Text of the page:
Songs of Labor and Transcendence: The Trianon Press Archive
The second phase of my work with the The Elisabeth Remak-Honnef Center for Archival Research and Training (CART) at UCSC’s McHenry Library Special Collections involved producing a physical and digital exhibit of the Trianon Press Archive. You can find more information about what the Trianon Press Archive is here. This opportunity to work on exhibitions with university librarians and archivists as well as with the CART fellows Hannah Newburn, Jessica Calvacino, and Nicholas Whittington was rewarding.
The Physical Exhibit
The fellows, librarians, archivists, and I met regularly to plan how we would showcase this massive archive. The exhibit would ultimately focus on the meticulous process Trianon deployed to create its work, collotype images and pochoir coloring. For this, we used one of Trianon’s more recognizable projects, one of the facsimiles of William Blake’s works, The Marriage of Heaven and Hell. We selected one page of the text and highlighted the process used to craft this single page, roughly 20 handmade application of pochoir stenciling on top of a collotype base image. We featured the stencils and samples of each color layer being built to create the final image. These objects were enriched and contextualized by additional displays that highlighted the life of the Press’ founder, Arnold Fawcus; the William Blake Trust, under whose auspices the facsimiles of Blake’ s works were produced; the Trianon Press office, where the business end of the Press was managed; and the associated workshop spaces, where we highlighted the the otherwise nearly invisible artists who helped craft these luxurious texts. We also displayed many of the completed texts of the Press. This helped to highlight the image making process and the process of binding, covering, and designing sleeves for many of the works.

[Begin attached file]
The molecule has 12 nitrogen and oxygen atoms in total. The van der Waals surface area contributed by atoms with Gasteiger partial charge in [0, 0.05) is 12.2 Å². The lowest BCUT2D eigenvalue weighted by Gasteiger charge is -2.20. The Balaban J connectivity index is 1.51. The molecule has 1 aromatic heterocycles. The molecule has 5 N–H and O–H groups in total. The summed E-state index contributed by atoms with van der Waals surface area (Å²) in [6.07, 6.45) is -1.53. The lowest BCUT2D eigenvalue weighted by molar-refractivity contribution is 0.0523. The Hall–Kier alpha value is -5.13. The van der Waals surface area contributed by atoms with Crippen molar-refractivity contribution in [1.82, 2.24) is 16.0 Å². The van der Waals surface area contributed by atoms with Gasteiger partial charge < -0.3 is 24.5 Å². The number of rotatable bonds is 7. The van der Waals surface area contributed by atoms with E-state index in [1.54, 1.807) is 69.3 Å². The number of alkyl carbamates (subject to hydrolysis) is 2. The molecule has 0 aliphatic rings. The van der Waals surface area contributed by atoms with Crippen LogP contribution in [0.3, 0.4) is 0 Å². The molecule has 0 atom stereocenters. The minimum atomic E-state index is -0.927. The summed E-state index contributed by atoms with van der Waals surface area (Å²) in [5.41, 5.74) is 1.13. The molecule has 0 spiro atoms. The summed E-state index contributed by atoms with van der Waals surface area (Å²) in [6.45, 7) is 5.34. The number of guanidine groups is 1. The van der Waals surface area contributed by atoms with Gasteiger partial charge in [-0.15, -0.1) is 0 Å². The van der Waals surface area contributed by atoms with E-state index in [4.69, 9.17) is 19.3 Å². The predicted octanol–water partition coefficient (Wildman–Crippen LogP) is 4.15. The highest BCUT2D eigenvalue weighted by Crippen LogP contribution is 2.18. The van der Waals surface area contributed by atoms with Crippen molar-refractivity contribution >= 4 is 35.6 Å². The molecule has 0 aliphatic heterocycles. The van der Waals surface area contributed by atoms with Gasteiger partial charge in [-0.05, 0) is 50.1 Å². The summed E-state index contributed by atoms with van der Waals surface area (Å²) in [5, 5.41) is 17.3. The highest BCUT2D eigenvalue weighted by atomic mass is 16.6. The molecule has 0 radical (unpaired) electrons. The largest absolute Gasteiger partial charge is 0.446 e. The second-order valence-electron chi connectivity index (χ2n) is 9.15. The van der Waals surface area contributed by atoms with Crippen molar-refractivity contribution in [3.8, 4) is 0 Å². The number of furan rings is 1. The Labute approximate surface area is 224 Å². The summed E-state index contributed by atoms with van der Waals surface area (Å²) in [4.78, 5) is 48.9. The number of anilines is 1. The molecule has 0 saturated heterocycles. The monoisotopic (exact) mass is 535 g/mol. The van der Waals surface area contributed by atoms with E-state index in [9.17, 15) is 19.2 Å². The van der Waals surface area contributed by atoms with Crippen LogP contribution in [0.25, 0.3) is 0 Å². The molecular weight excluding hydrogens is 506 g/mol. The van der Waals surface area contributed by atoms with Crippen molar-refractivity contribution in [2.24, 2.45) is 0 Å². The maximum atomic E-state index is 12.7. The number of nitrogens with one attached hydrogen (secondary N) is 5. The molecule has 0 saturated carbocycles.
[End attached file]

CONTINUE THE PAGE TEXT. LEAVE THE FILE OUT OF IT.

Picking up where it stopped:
It was important to also highlight many other Trianon collaborations beyond Blake. So, the exhibit featured the ephemera and objects related to projects with modern artist Marcel Duchamp, prehistorian Abbé Breuil, and Lithuanian-American artist Ben Shahn. We decided it was also important to discuss UCSC’s acquisition of the Archive and to provide some information on those who have been involved in its processing since its arrival in the 1980’s. All of the work we did was indebted to the legacy of UCSC alumni and archivist Maureen Carey, to whom we dedicated the exhibit. Maureen’s many years of labor and skilled archival techniques facilitated, really made possible, our completion of processing and exhibition work. Sadly, Maureen passed away before the archive saw its final transition. We were excited and honored to have some of her family members come to the exhibit opening. The exhibit will be on the 3rd floor of McHenry Library at UCSC located just outside of the Special Collections reading room from June to November.
The Digital Exhibit